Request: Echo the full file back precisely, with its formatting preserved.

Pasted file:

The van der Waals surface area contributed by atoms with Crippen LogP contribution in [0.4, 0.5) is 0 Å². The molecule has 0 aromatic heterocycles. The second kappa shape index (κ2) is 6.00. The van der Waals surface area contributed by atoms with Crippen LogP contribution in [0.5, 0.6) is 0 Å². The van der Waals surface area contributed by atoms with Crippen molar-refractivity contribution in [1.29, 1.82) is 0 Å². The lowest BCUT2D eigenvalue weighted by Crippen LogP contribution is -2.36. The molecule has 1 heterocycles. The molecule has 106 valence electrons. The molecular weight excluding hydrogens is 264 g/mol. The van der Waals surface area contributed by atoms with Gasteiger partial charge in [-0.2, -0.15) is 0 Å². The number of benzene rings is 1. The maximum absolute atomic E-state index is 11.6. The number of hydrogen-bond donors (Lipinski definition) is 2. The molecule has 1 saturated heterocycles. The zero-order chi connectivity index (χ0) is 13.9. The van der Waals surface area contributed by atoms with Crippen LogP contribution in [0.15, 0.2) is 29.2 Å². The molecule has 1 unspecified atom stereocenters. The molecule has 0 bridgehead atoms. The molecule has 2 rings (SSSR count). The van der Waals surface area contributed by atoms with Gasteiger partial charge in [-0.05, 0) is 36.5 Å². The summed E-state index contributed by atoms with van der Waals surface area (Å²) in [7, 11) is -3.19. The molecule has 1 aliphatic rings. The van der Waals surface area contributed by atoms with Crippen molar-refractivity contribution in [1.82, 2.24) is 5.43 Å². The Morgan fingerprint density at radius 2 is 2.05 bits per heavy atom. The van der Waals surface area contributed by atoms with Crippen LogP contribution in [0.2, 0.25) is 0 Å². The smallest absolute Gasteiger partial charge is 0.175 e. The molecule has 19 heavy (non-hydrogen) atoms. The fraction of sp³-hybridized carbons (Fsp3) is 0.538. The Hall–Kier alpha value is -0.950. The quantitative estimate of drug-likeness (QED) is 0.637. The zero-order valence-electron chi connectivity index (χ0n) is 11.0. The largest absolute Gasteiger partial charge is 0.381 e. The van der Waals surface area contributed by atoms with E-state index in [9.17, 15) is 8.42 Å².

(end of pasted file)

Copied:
The van der Waals surface area contributed by atoms with Crippen LogP contribution in [0.4, 0.5) is 0 Å². The molecule has 0 aromatic heterocycles. The second kappa shape index (κ2) is 6.00. The van der Waals surface area contributed by atoms with Crippen LogP contribution in [0.5, 0.6) is 0 Å². The van der Waals surface area contributed by atoms with Crippen molar-refractivity contribution in [1.29, 1.82) is 0 Å². The lowest BCUT2D eigenvalue weighted by Crippen LogP contribution is -2.36. The molecule has 1 heterocycles. The molecule has 106 valence electrons. The molecular weight excluding hydrogens is 264 g/mol. The van der Waals surface area contributed by atoms with Gasteiger partial charge in [-0.2, -0.15) is 0 Å². The number of benzene rings is 1. The maximum absolute atomic E-state index is 11.6. The number of hydrogen-bond donors (Lipinski definition) is 2. The molecule has 1 saturated heterocycles. The zero-order chi connectivity index (χ0) is 13.9. The van der Waals surface area contributed by atoms with Crippen LogP contribution in [0.15, 0.2) is 29.2 Å². The molecule has 1 unspecified atom stereocenters. The molecule has 0 bridgehead atoms. The molecule has 2 rings (SSSR count). The van der Waals surface area contributed by atoms with Gasteiger partial charge in [-0.05, 0) is 36.5 Å². The summed E-state index contributed by atoms with van der Waals surface area (Å²) in [7, 11) is -3.19. The molecule has 1 aliphatic rings. The van der Waals surface area contributed by atoms with Crippen molar-refractivity contribution in [1.82, 2.24) is 5.43 Å². The Morgan fingerprint density at radius 2 is 2.05 bits per heavy atom. The van der Waals surface area contributed by atoms with Crippen LogP contribution in [0.2, 0.25) is 0 Å². The smallest absolute Gasteiger partial charge is 0.175 e. The molecule has 19 heavy (non-hydrogen) atoms. The fraction of sp³-hybridized carbons (Fsp3) is 0.538. The Hall–Kier alpha value is -0.950. The quantitative estimate of drug-likeness (QED) is 0.637. The zero-order valence-electron chi connectivity index (χ0n) is 11.0. The largest absolute Gasteiger partial charge is 0.381 e. The van der Waals surface area contributed by atoms with E-state index in [9.17, 15) is 8.42 Å².